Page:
Book a Visit to The Grand Budapest Hotel: Wes Andersen’s Quirky, Charming, Hilarious, Scenic, All-Star Murder Mystery
By: Ellis Nassour
You never know what to expect from auteur director Wes Anderson and that’s part of what makes the 44-year-old director so fascinating and his films – such as Rushmore, The Royal Tenenbaums, The Life Aquatic with Steve Zissou, The Djarleeing Express, Moonrise Kingdom, Fantastic Mr. Fox – so eagerly-anticipated. However, he’s outdone himself in the off-beat arena with his lavish The Grand Budapest Hotel [Fox Searchlight Films; Indian Paintbrush; TSG Entertainment], which has just opened wide after limited engagements in New York and Los Angeles.
Never has murder been more entertaining. That’s partly due to the story, set against a backdrop of the mounting Fascist threat, mirroring how a once-grand belle époque hotel in, no, not Hungary, but in the fictional and quite dysfunctional Republic of Zubrowka, in a mountain spa town typical of those that cropped at the turn of the 19th Century throughout Europe. The hotel is literally commanded by the much-feared, fastidious concierge extraordinary, Gustave H, portrayed with great flair by Ralph Fennes.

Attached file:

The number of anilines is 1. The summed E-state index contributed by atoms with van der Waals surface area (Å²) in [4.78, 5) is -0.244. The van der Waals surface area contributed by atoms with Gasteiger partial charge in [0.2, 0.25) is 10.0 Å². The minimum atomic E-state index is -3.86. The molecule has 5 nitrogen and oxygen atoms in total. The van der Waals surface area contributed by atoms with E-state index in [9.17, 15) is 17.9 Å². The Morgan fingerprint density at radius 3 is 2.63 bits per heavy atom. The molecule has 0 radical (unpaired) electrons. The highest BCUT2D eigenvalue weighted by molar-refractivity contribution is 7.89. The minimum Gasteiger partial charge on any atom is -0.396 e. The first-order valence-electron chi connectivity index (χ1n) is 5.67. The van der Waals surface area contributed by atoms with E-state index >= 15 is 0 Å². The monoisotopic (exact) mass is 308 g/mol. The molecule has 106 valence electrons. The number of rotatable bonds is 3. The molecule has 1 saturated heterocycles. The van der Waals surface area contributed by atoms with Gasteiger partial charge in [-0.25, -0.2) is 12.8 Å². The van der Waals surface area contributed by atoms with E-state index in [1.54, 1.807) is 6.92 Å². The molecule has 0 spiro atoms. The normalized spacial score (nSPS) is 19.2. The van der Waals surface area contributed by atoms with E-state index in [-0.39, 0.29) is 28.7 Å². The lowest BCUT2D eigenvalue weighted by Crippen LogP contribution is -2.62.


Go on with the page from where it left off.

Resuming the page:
The Grand Budapest Hotel is a caper in constant motion, kinetic and comic -described by Anderson as " a timeless tale of friendship, honor, and promises fulfilled."
This is the director/co-writer’s eighth feature film, "which comes from a mix of inspirations including the pre-code comedies of the 30’s and the stories and memoirs of Viennese writer Stefan Zweig."
A young writer, played by Jude Law, in residence at the Grand Budapest meets the shadowedly owner of the hotel, Mr. Moustafa, who recounts the convoluted tale of how he came to acquire it. Oscar, Obie, and Drama Desk winner F. Murray Abraham, currently in Martha Clarke’s revival at the Atlantic Theatre Company of Brecht/Weill’s Threepenny Opera, has a field day with the role, which sadly weighs in as just above a cameo. Playing the pivotal role of Zero, Moustafa in his youth, is Tony Revolori, acting since age two.
The mysterious death of the fabulously wealthy hotel guest Madame D., a memorable albeit brief performance by Oscar winner Tilda Swinton [which required her to spend five hours daily for make-up and hair prep], after she returns home and her bequest of leaving her estate to Gustave [with whom she had romantic liaisons], sets in motion a mad, mad, mad, mad world scramble on motorcycles, trains, sleds, and skis by her ruthless son, a great comic turn by Oscar winner Adrien Brody, to lay claim to her vast fortune.